With the year’s autumn climbing activities gaining momentum in Nepal, the country’s ‘virgin’ peaks which have been named after the legendary mountaineers – Tenzing Norgay Sherpa and Edmund Hillary – are all set to receive the first ever climbers, according to the Department of Tourism.
Gyanendra Shrestha, a DoT official, said that the Department issued climbing permits to a three-member team to commence expeditions on Tenzing Peak (7,916 m) and Hillary Peak (7,681 m).
Mt Hillary is located between Mt Lhotse and Mt Nuptse while Mt Tenzing probably lies between Mt Cho Oyu and Mt Gyachung Kang.
“It is the very first team to attempt to climb both peaks after the government opened the mountains for climbing in 2014 after naming the peaks after Tenzing Norgay and Edmund Hillary.”
Though the registered team is led by veteran climber Gabriel Filippi, only two members – Canadian climber Elia Saikaly and Nepal’s Pasang Kaji Sherpa – are attempting to climb the peaks this season, Babu Sherpa, Managing Director at Mountain Tribes Trek, said.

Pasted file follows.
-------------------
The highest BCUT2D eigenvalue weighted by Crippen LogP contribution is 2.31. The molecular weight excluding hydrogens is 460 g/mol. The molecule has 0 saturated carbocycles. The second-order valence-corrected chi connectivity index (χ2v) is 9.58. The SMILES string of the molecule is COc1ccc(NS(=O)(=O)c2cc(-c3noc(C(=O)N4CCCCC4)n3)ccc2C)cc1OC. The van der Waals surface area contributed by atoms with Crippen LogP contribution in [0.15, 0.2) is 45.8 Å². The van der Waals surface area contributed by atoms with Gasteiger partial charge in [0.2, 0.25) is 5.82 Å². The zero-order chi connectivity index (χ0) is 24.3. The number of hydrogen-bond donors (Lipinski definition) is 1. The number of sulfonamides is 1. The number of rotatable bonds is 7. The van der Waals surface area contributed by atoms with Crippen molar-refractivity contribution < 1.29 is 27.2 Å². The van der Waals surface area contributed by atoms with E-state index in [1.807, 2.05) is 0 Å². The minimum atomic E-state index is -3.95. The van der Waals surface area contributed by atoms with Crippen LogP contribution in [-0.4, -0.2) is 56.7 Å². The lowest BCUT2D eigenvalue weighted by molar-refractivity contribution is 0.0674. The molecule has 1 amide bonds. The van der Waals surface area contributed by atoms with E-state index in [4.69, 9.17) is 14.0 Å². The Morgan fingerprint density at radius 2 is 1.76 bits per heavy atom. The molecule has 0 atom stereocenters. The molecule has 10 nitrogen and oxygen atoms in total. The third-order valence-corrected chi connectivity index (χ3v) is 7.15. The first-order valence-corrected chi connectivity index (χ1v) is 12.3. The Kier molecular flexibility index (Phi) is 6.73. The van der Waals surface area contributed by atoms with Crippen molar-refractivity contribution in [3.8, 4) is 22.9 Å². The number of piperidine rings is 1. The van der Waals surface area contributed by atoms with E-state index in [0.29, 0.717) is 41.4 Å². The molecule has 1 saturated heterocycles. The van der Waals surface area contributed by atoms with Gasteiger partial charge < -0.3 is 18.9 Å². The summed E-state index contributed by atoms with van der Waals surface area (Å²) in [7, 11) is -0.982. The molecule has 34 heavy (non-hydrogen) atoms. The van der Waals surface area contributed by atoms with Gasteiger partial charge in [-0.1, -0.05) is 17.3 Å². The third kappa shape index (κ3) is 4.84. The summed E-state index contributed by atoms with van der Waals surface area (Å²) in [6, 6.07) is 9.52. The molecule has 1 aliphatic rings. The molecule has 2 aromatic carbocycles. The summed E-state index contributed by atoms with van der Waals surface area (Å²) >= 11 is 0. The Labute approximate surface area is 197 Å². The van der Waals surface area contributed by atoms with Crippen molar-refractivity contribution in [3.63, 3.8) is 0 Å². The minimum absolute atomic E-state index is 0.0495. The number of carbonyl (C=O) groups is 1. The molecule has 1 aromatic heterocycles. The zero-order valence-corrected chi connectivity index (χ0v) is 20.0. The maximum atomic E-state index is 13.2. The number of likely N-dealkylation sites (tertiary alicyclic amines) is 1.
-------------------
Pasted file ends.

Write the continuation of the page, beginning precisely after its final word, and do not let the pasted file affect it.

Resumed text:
“Elia and Pasang Kaji have already reached Khumbu area to attempt to climb the peaks,” he said, adding that Gabriel decided to return to Canada after suffering minor injuries.
“They are attempting something that has never been before,” he added.
The weather is very challenging as are the circumstances in overall, the Canadian climber shared after reaching near Gokyo area in the Everest region.
“Today, we are challenged immensely by circumstances beyond our control and the outcome is uncertain and danger lies at every turn,” Elia shared, “The unknown route is humbling and damn right intimidating.”
Saikaly and Sherpa stood on top of the world for the second time in 2013 while they garnered a CINE Golden Eagle award for their work on the ‘On the Top’ reality TV series.
Saikaly, who has scaled five of the seven summits, has participated in six Himalayan climbs and led youth expeditions. “We wanted a challenge, well here it is. An opportunity to soar or crumble…”
According to Saikaly, they had narrowly escaped the Everest avalanche that tragically claimed the lives of 16 Sherpas in 2013 as they were trapped above the devastating aftermath at the Camp 1 for four days before climbing down through the Icefall to safety at the base camp.
In 2015, they had come face to face with a 1500-foot tidal wave of snow that wiped out the central base camp after the devastating earthquake struck Nepal killing over 9,000 people.
“For now, it is all about hitting reset, unlocking the route and finding our way forward to the next tiny step. Upwards we climb. Bound by our unified strength,” Saikaly added.